Symptoms and Causative Agent
Yellow fever is a viral disease spread to humans, as well as between certain other primates and humans, by the bite of infected mosquitoes. The virus is called simply Yellow fever virus, named for the jaundice that affects some patients, and belongs to the virus family Flaviviridae.
Yellow fever is endemic in areas of Latin America and Africa, while imported cases have appeared throughout the world. Globally, the disease infects about 200,000 people per year, causing fever, chills, nausea, vomiting, muscle pain, and headache, and has no cure.
Yellow fever is spread to humans by infected mosquitoes. It cannot be transmitted directly from person to person.
There are three main types of the disease:
- Sylvatic yellow fever (also known as “jungle yellow fever”) occurs when the disease is passed from monkeys infected by wild mosquitoes to humans. This can occur when humans enter jungle areas.
- Intermediate yellow fever—the most common type of outbreak in modern Africa—results when semi-domestic mosquitoes (which can infect both monkeys and humans) are present in an area where they commonly come into contact with humans.
- Urban yellow fever occurs when the Aedes aegypti species of domestic mosquito transmits the virus between humans, without transmission via other primates.
Treatment and Care
There is no direct treatment for yellow fever. Supportive care may be provided, including efforts to reduce pain and lower the fever associated with the disease. Medications used for pain relief must be carefully selected, as some nonsteroidal anti-inflammatory drugs (including aspirin) may increase bleeding risk.
Complications and Mortality
While many yellow fever patients recover after 3-4 days of symptoms, approximately 15% enter a second phase of the illness after a remission. This second phase includes a return of high fever, as well as jaundice, abdominal pain and vomiting, bleeding from the mouth, nose, eyes, or stomach, and deteriorating kidney function. As many as half of the patients who experience the second phase may die. Yellow fever kills 30,000 people globally each year.
Prevention: Anti-Mosquito Methods, Available Vaccines, and Vaccination Campaigns
The first confirmed outbreaks of yellow fever in the American colonies occurred in Charleston, Virginia, and Philadelphia, Pennsylvania, in 1699. A Quaker diarist in Philadelphia wrote that there were “few houses, if any, free of the sickness.” A 1793 outbreak in Philadelphia killed about 10% of the city’s population. Eventually, the colonists discovered that yellow fever was somehow imported by ships from the West Indies and implemented quarantine policies. However, it was not until 1900 that U.S. Army researchers pinpointed mosquitoes as the transmission vector for the disease.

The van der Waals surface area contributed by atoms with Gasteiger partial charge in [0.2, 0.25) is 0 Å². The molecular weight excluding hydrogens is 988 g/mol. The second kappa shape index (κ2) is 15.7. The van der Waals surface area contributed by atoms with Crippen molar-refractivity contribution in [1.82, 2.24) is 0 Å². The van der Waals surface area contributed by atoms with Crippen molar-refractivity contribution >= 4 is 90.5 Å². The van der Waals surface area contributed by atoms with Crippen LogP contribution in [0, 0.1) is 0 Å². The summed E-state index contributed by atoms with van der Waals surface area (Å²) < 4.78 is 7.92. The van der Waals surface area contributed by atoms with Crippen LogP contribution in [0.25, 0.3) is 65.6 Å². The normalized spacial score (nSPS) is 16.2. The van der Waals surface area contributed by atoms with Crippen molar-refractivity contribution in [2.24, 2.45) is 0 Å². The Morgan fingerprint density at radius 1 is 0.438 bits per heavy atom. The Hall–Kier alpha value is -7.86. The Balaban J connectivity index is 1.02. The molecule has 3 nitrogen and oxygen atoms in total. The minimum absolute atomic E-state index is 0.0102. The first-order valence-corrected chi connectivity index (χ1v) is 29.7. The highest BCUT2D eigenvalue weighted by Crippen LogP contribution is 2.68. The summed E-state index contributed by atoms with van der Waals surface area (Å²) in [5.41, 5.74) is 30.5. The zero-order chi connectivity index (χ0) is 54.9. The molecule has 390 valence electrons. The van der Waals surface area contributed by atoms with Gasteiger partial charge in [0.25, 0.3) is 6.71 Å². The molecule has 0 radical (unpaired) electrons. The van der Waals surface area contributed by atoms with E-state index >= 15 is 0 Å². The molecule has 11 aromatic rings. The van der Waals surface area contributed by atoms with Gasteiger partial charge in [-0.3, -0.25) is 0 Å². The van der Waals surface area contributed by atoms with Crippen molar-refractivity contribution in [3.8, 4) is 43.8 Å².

Fortunately for the human race, yellow fever cannot be passed directly from person to person. To acquire the disease, an individual must be bitten by an infected mosquito—and a certain time must have passed since the mosquito first acquired the virus itself. This allows a relatively small window of opportunity for the virus to spread, although that window grows substantially in locations with large unprotected populations and significant mosquito activity.
Unfortunately, once a person has been infected with yellow fever, there is no treatment for the disease beyond standard supportive care, and trying to make the patient as comfortable as possible. Thus, anti-mosquito methods and vaccination are the best weapons available against the disease.
The yellow fever vaccine provides protection for 30 years or more—possibly for life—and for 95% of those vaccinated, offers protective immunity against the disease within a week.
Yellow fever vaccination is typically performed only in areas where the disease is endemic, but is available (and sometimes required) for those traveling to regions where the virus is still widespread. The most recent statistics from the World Health Organization (WHO) showed that immunization coverage was approximately 41% in 2013 in countries considered at risk for outbreaks. This is a vast increase from 1988, when the disease was at its modern peak, with more than 5 million cases reported globally and immunization coverage of less than 5%. WHO cautions, however, that prevention of outbreaks in affected regions requires 60-80% coverage of an at-risk population.
The World Health Organization also leads a yellow fever vaccination effort, called the Yellow Fever Initiative, supported both by national governments and UNICEF. It is particularly focused on 12 African countries with high rates of the disease, and implements mass vaccination campaigns in areas of high risk for people nine months of age or older. The group also performs surveillance work and responds to outbreaks. More information is available at the WHO website.
- Gershman, M., Staples, J.E. Infectious diseases related to travel: Yellow fever. Pink Book. Centers for Disease Control and Prevention. 2015. Accessed 01/25/2018.
- World Health Organization. Global immunization data. (125 KB) Accessed 01/25/2018.
Last update 9 April 2022